Later, Carson successfully defended George Archer-Shee, a 13-year-old naval cadet at Osbourne College, who was accused of theft of a five-shilling postal order. The trial later formed the basis for Terence Rattigan’s play The Winslow Boy.
In the political field, he served as Solicitor General for Ireland in Salisbury’s government and Solicitor General for England and Wales under Balfour. As an Anglican, he had little time for the cruder aspects of Protestant rhetoric. He once compared the speeches of Orangemen to “…the unrolling of a mummy. All old bones and rotten rags.”
However, for Carson, maintaining the Union was paramount, and, from the perspective of the Ulstermen, he possessed not only supreme advocacy skills but a principled directness that cut through to all audiences. Carson accepted the Unionist leadership in February 1910 and, despite an offer of the Conservative leadership the following year, he stuck firmly to his brief of saving the Union.
Carson and Craig started their campaign with a series of demonstrations on the grounds of country estates. This culminated with a rally at Balmoral on Easter Tuesday 1912, where the principal speaker was Bonar Law, Leader of the Conservative Party. B.D.W. Montgomery, a Belfast businessman, provided the idea for the campaign’s next stage: an Ulster Covenant based upon the Scottish Covenant of 1581.
On 19th September, from the steps of Craig’s house, Carson read out the text of the Ulster Covenant to the press. The public was asked to come forward on “Ulster Day”, 28th September, to sign the document which proclaimed that “… we do hereby pledge ourselves in solemn Covenant…to stand by one another in defending for ourselves and our children our cherished position of equal citizenship in the United Kingdom and in using all means which may be found necessary to defeat the present conspiracy to set up a Home Rule Parliament in Dublin.”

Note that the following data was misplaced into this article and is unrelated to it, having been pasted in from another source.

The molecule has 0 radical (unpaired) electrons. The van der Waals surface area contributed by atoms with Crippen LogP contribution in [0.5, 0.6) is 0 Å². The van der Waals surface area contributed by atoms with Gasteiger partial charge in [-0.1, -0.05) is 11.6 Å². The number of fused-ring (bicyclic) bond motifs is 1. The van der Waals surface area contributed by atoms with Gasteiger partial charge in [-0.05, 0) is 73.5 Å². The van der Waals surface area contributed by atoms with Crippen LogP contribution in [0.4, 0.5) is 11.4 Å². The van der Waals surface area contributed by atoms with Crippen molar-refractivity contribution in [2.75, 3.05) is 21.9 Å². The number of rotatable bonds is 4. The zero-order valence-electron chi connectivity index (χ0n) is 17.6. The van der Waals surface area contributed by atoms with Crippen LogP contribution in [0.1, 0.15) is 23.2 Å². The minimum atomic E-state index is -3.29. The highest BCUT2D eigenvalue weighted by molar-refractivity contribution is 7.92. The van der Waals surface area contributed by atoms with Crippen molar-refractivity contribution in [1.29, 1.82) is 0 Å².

Ulster Day commenced at 11 am with over 100 religious services across the province. At noon, Carson and the Unionist leaders walked from the Ulster Hall to Belfast City Hall and, whilst flashbulbs popped and cinematic handles turned, became the first signatories of the Covenant on a circular table covered by the Union flag.
During that day, 447,197 men and women queued up patiently to add their signatures. Some signed in their own blood. The event made headlines throughout the world.
The formation of the U.V.F. in January 1913 served two purposes. Firstly, it signaled to the government that Ulster would back up words with actions. Secondly, it ensured, as historian Paul Bew has pointed out, that the Unionist establishment was firmly in control of the protest, and hooligan elements would not be allowed to form sectarian gangs.
However, the Government was determined to break the Unionist grip on the province, and, in March 1914, British soldiers were commanded to march on Ulster. This provoked the Curragh Mutiny, when 61 officers and 100 from other ranks refused to obey the order.
The Liberals backed down. A month later, on 24th April, in a night-time operation by the Unionist leadership, 24,000 German rifles were smuggled into Larne harbour on the SS Clyde Valley. The U.V.F. was now armed.
Civil war in Ireland was averted by the onset of the Great War in August 1914. The newly passed Home Rule Act was suspended for the duration and was later amended to facilitate partition. Craig became the first Prime Minister of a devolved Northern Ireland. Carson, having served as First Lord of the Admiralty during the War, became a Lord of Appeal in peacetime.
Meanwhile, the U.V.F. joined the ranks of the British Army and comprised the 36th (Ulster) Division, which served throughout the war and suffered huge casualties at the Somme.